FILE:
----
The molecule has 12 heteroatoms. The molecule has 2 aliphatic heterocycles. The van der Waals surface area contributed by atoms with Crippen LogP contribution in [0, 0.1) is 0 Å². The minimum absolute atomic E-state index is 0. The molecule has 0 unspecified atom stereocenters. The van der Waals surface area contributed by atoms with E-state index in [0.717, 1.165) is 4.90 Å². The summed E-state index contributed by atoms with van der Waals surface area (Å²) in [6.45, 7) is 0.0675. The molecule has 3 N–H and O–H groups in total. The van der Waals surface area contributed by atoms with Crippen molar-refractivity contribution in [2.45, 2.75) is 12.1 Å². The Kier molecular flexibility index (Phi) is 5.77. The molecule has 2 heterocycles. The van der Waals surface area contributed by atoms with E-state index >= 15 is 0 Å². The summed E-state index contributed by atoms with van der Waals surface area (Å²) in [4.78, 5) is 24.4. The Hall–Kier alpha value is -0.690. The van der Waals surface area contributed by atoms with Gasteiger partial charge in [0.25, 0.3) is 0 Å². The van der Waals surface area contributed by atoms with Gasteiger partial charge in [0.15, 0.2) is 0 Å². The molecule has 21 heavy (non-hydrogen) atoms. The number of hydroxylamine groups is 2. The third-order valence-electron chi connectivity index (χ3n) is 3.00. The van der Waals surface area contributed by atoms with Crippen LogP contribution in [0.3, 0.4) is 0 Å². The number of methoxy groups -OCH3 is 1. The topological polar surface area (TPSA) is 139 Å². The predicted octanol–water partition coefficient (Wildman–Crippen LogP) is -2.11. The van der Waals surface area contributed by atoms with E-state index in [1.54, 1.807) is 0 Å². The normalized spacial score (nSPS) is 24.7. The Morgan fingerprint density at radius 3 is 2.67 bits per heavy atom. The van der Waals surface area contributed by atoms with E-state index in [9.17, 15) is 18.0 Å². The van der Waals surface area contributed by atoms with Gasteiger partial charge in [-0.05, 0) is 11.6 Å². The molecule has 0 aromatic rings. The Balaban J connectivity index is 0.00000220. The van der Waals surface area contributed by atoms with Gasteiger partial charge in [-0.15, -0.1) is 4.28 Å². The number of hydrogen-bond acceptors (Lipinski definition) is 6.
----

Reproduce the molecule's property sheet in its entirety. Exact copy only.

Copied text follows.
The molecule has 12 heteroatoms. The molecule has 2 aliphatic heterocycles. The van der Waals surface area contributed by atoms with Crippen LogP contribution in [0, 0.1) is 0 Å². The minimum absolute atomic E-state index is 0. The molecule has 0 unspecified atom stereocenters. The van der Waals surface area contributed by atoms with E-state index in [0.717, 1.165) is 4.90 Å². The summed E-state index contributed by atoms with van der Waals surface area (Å²) in [6.45, 7) is 0.0675. The molecule has 3 N–H and O–H groups in total. The van der Waals surface area contributed by atoms with Crippen molar-refractivity contribution in [2.45, 2.75) is 12.1 Å². The Kier molecular flexibility index (Phi) is 5.77. The molecule has 2 heterocycles. The van der Waals surface area contributed by atoms with E-state index >= 15 is 0 Å². The summed E-state index contributed by atoms with van der Waals surface area (Å²) in [4.78, 5) is 24.4. The Hall–Kier alpha value is -0.690. The van der Waals surface area contributed by atoms with Gasteiger partial charge in [0.25, 0.3) is 0 Å². The van der Waals surface area contributed by atoms with Gasteiger partial charge in [0.15, 0.2) is 0 Å². The molecule has 21 heavy (non-hydrogen) atoms. The number of hydroxylamine groups is 2. The third-order valence-electron chi connectivity index (χ3n) is 3.00. The van der Waals surface area contributed by atoms with Crippen LogP contribution in [0.3, 0.4) is 0 Å². The number of methoxy groups -OCH3 is 1. The topological polar surface area (TPSA) is 139 Å². The predicted octanol–water partition coefficient (Wildman–Crippen LogP) is -2.11. The van der Waals surface area contributed by atoms with E-state index in [1.54, 1.807) is 0 Å². The normalized spacial score (nSPS) is 24.7. The Morgan fingerprint density at radius 3 is 2.67 bits per heavy atom. The van der Waals surface area contributed by atoms with E-state index in [9.17, 15) is 18.0 Å². The van der Waals surface area contributed by atoms with Gasteiger partial charge in [-0.05, 0) is 11.6 Å². The molecule has 0 aromatic rings. The Balaban J connectivity index is 0.00000220. The van der Waals surface area contributed by atoms with Gasteiger partial charge in [-0.15, -0.1) is 4.28 Å². The number of hydrogen-bond acceptors (Lipinski definition) is 6.